Swiss dissenters are trying to torpedo agreements that guarantee taxes worth billions are withheld from undeclared accounts held by the nation’s secretive banks.
The three agreements – with the UK, Germany and Austria – aim at legalising undeclared, untaxed cash and other assets held by wealthy foreigners in Swiss banks.
Meanwhile, tax investigators in each country are looking at lists of account holders with holdings in the banks to make sure they take advantage of a tax amnesty.
Those who do not own up and pay fines and penalties can expect to face tougher tax inquiries and even criminal prosecution.
The account holder lists were sold to tax authorities by whistleblowers working for HSBC and Credit Suisse banks.
Pirmin Schwander, who heads a political group campaigning for an independent and neutral Switzerland has pledged to try to block the tax agreements by calling a referendum.
To gain the vote, the group has to collect 50,000 signatures on a petition by October.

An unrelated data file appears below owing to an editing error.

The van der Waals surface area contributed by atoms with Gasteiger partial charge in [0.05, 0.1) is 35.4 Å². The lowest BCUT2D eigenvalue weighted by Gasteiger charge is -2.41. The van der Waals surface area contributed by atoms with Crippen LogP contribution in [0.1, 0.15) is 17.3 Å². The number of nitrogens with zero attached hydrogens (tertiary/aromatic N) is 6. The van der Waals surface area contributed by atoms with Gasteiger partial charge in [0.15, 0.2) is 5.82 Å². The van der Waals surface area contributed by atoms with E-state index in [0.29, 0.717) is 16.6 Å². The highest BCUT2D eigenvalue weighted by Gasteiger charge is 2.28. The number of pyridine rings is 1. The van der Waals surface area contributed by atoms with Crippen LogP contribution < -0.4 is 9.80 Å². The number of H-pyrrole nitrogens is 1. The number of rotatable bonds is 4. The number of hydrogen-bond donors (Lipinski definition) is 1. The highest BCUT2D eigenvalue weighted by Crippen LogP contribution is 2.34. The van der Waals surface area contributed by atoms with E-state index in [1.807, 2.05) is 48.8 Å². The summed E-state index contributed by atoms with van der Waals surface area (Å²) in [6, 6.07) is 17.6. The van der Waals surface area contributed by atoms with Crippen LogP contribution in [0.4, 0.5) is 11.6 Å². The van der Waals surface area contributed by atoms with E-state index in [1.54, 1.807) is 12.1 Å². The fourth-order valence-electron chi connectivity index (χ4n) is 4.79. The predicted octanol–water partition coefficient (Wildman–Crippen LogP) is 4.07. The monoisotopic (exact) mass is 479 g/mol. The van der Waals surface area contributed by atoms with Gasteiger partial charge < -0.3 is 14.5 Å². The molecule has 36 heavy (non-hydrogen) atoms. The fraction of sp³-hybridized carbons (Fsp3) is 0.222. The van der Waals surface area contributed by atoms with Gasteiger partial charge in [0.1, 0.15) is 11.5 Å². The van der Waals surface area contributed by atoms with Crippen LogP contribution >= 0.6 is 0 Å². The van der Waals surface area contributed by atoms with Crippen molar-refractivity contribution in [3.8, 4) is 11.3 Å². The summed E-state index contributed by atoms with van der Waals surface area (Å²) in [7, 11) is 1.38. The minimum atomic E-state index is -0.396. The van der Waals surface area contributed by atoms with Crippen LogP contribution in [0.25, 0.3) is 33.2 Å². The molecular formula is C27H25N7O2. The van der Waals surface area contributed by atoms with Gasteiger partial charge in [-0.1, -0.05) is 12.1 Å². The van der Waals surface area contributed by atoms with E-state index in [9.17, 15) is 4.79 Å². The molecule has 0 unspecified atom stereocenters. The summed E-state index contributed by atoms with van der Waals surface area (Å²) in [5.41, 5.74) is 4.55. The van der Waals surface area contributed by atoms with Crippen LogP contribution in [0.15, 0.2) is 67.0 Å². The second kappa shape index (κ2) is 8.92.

Schwander’s group argues the agreements contravene tax laws in each country, which state tax is paid on moveable assets in the taxpayer’s home country – not overseas.
“No country in the world collects money for an overseas state,” he said. “The fact that Switzerland has negotiated different terms with different countries will lead to chaos, controversy, discrimination, and legal uncertainty.”
However, the impending US Foreign Account Tax Compliance Act (FATCA), which starts in January 2013, obliges foreign financial institutions to withhold taxes on any assets they hold for US taxpayers.
FATCA and the tax agreements herald a shift in tax enforcement, as countries work towards sharing financial information about non-residents and withhold tax for each other.
The strategy has evolved from an accord between the world’s leading 34 economies who belong to the Organisation of Economic Cooperation and Development (OECD).